Too much déjà vu, it's getting creepy. Two years in a row, same teams in the Stanley Cup Final, same pattern. Detroit wins two at home, the series moves to Pittsburgh, and the Penguins take a nailbiter.
"We've both been here in this situation before," said Red Wings coach Mike Babcock on the morning of Game 3.
In the spirit of this column, we can replay that quote for you. "We've both been here in this situation before," said Red Wings' coach Mike Babcock -- now, before Game 4, and it's still entirely apt.
This series looks the same (the results, anyway) and feels the same (Detroit wins with depth; the Penguins with opportunism) and even smells the same. You crowd into the visitors' closet (or was that the locker room?) at the 38-year-old Mellon Arena a few minutes after a herd of sweating Red Wings come in, and, well, that's a scent that says springtime hockey.
Dig deeper and, sure, things have changed a bit. Pittsburgh's Evgeni Malkin has morphed from one fictional character (The Invisible Man, 2008) to another (given that he had a hand in the first five Pittsburgh goals of this series, let's call him Zeus, 2009). Also, Marian Hossa now wears red underclothes. Last year he wore black.
But the important things are no different. Sidney Crosby still has incomprehensible facial hair. Babcock still likes to grin, shrug and offer, "Whattya want me to say?" when asked on the record about some lousy officiating that went against Detroit.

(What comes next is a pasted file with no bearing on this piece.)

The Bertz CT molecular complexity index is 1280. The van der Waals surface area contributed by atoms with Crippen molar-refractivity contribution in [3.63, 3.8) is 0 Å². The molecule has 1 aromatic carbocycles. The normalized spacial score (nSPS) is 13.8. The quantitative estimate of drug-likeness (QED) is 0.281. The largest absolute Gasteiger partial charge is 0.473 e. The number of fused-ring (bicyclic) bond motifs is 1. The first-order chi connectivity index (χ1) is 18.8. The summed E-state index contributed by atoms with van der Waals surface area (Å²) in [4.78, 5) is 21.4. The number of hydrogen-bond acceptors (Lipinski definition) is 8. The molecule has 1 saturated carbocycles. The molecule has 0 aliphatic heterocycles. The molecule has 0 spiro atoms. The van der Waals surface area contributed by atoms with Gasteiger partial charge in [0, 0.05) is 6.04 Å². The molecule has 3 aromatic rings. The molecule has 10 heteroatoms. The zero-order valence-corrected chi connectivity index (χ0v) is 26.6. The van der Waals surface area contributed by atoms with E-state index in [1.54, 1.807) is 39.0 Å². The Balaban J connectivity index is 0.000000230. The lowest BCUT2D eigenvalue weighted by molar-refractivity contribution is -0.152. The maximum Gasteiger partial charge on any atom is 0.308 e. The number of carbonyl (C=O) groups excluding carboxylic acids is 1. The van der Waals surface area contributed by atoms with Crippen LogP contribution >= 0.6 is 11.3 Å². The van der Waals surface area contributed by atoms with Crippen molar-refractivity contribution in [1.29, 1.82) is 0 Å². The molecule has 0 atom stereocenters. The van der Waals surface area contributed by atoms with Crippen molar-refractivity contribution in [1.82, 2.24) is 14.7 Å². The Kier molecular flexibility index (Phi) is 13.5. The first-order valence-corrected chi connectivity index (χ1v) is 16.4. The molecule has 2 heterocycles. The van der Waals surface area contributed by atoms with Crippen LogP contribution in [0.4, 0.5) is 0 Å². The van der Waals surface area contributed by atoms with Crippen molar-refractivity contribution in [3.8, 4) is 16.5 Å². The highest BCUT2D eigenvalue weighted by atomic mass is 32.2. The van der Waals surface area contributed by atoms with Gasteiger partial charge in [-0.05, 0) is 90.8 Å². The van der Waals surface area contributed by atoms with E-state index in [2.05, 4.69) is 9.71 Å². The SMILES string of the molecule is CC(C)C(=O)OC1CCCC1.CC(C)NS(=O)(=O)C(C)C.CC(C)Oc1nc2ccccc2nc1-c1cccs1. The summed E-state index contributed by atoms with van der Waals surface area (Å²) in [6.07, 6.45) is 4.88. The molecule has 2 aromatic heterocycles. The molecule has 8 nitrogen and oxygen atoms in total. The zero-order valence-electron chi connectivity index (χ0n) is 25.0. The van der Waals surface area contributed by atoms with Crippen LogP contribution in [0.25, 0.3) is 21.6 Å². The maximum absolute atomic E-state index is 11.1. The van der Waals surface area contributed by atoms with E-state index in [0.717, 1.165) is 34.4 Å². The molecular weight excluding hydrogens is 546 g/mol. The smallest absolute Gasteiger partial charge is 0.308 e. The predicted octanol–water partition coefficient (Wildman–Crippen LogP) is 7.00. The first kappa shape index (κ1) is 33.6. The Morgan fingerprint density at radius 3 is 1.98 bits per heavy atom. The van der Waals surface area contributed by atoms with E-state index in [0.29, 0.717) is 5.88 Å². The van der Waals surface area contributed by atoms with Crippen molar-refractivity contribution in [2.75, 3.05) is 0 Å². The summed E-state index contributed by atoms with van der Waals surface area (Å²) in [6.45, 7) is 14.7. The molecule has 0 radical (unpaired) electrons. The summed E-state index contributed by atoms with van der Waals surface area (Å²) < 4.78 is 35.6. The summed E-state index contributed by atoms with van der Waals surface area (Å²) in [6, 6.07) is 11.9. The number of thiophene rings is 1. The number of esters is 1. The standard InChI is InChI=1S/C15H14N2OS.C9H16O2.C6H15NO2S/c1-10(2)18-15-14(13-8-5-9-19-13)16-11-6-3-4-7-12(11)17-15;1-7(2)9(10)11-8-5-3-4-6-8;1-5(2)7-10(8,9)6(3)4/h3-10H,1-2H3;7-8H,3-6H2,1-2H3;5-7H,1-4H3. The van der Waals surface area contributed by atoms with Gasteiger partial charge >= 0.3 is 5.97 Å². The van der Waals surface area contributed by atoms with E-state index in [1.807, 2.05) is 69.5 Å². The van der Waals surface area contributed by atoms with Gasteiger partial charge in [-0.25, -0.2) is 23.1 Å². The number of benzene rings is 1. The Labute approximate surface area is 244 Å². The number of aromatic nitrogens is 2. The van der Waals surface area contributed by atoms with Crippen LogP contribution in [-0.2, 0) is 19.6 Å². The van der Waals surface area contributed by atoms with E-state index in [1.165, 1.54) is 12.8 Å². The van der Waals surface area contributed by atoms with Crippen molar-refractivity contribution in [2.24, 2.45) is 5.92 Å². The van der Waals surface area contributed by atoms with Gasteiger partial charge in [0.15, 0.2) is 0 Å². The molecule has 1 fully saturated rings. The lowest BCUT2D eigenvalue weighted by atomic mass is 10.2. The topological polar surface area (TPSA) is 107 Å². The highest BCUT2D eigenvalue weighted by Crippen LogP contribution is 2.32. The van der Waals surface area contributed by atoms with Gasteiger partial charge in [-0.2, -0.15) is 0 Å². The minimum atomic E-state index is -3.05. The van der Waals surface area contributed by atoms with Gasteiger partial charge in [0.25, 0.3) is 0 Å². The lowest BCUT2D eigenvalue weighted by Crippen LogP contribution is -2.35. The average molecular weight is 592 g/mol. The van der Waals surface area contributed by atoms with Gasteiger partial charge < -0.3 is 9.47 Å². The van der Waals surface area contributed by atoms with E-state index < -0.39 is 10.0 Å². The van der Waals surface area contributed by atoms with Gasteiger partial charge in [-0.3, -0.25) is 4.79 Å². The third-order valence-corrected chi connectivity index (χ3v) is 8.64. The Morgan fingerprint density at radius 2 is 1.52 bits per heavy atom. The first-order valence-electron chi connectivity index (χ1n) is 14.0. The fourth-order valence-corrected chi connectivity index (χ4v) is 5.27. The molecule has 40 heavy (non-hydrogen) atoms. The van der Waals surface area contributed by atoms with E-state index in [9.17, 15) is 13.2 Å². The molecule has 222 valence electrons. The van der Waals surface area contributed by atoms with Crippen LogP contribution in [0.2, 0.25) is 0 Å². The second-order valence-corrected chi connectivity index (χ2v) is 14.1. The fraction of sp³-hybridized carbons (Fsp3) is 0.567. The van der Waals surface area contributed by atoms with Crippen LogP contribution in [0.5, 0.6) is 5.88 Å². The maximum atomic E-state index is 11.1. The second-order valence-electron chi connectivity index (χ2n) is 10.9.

And if you hang around the bowels of an arena before a game these days, you'll soon come upon eight bearded Red Wings playing a little fotboll (that's Swedish for soccer) just as they did while keeping loose in last year's final. As then, this is a team that feels very much in control.
"Up two games to one is pretty good," said right wing Mikael Samuelsson after Game 3. "And we're not playing badly, are we?"
No, definitely not. If the Penguins were the better team for long stretches of Games 1 and 2 with little to show for it, Detroit was dominant through the first two periods of Game 3. The Wings had five scoring chances in second period, the Penguins none. Maybe that's the secret to this year's final: let your opponent outshoot you. It's worked so far.
There's every reason to think that the past will continue to be prologue. Last year's Conn Smythe-winner was Henrik Zetterberg. This year, Z leads the Red Wings with 21 postseason points. His persistent defense has limited Crosby to one assist in three games. Zetterberg plays all over the ice, logs more minutes than any forward in the final and is a plus-13 for the postseason. In Game 2, he dived across the goalline to foil a Crosby scoring opportunity. (Yup, a lot like last year). You can say what you want about Chris Osgood being MVP of these playoffs, but if the games ended today, I'd vote for Zetterberg with both hands.
So here we are in early June, watching these changed, familiar clubs engage in the NHL season's final battle. They are two very good teams, the two best in hockey, and they are each driven mainly by young stars. It is enough to make you think we just might see this again, same time, next year.